I had a really funny/awesome encounter with an adorable little girl and her mommy while cruising around the grocery store with Caleb yesterday. The kid was in the driver’s seat, sitting in the bottom of one of those race car like grocery carts (what did I say… KIDS LOVE RACE CARS) at perfect eye level with Caleb when she shouted, “MOMMY DOGGIE! Why is there a doggie in here!” and her mom quickly responded, “He’s a seeing eye dog.” And I almost lost it, feeling a chuckle erupt from inside (man… I’d really be in a tough spot if I was quadriplegic who needed a seeing eye dog), but I held it together and nicely told the mom that Caleb is my service dog and showed them a few cool tricks. It was a great little impromptu teaching lesson and the mom/child gave me a wholehearted smile/thank you and really appreciated what they learned.
Thinking back to that funny little moment and the many that have preceded it really opened my eyes to the huge responsibility of being a handy-capable person with a service dog. I often take it for granted that people understand the whole service dog gig, that they won’t approach my service dog, make a fuss over him, and overall just get why he is there. Unfortunately, this is often not the case, and sometimes I find myself darting away from these folks (you know… the adults exercising their loudest puppy voice) instead of confronting the behavior. The problem here, and something I pledge to do better, is by not approaching these people who aren’t respectful about service dogs I’m not educating them on the proper way to behave around a disabled person who possibly doesn’t have as much function or control as I do.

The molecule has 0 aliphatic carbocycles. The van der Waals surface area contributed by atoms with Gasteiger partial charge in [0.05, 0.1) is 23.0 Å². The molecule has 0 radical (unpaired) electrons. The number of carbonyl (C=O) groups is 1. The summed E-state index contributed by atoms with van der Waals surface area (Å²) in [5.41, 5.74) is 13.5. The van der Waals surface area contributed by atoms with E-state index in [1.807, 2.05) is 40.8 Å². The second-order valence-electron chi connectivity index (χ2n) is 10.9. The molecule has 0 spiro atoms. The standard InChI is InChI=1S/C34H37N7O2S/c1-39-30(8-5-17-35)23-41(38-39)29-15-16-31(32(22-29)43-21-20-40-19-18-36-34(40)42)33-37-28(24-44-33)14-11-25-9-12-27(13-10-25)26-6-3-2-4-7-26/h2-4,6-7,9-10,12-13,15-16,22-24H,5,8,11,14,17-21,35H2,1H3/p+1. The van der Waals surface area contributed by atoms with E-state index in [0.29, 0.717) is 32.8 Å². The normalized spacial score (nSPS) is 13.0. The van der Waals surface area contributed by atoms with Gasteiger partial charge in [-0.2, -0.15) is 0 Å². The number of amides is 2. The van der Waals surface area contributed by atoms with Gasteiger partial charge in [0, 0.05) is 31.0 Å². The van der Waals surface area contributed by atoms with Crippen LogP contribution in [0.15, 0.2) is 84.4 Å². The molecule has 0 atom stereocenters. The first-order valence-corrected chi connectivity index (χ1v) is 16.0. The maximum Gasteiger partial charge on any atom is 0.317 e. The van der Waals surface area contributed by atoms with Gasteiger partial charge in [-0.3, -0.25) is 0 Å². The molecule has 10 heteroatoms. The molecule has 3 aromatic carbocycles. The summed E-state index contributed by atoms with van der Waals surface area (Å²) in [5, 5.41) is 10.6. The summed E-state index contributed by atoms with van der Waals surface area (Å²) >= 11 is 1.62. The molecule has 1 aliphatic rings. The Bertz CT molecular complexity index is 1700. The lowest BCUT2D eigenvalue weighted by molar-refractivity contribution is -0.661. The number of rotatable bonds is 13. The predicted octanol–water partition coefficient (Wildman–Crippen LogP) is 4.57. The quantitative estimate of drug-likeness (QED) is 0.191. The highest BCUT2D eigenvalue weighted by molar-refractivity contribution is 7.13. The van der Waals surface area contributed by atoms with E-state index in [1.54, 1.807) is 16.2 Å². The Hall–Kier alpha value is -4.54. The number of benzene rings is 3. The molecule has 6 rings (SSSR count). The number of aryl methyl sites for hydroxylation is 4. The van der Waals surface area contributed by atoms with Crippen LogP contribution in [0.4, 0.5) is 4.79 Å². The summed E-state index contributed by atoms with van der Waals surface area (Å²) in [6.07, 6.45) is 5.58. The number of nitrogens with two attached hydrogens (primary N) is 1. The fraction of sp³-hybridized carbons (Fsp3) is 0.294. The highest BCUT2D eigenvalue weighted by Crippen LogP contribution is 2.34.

I think all of us who benefit from this tremendous bond, the companionship of these animals that unconditionally love and help us through life really need to step up and be ambassadors for service dog users and the entire disabled population. We need to educate the public about the proper, safe, and respectable way to be around a service dogs and really help them understand what is so special about this wonderful partnership. I only hope that by doing so we can make it easier for all people with disabilities and their furry helpers.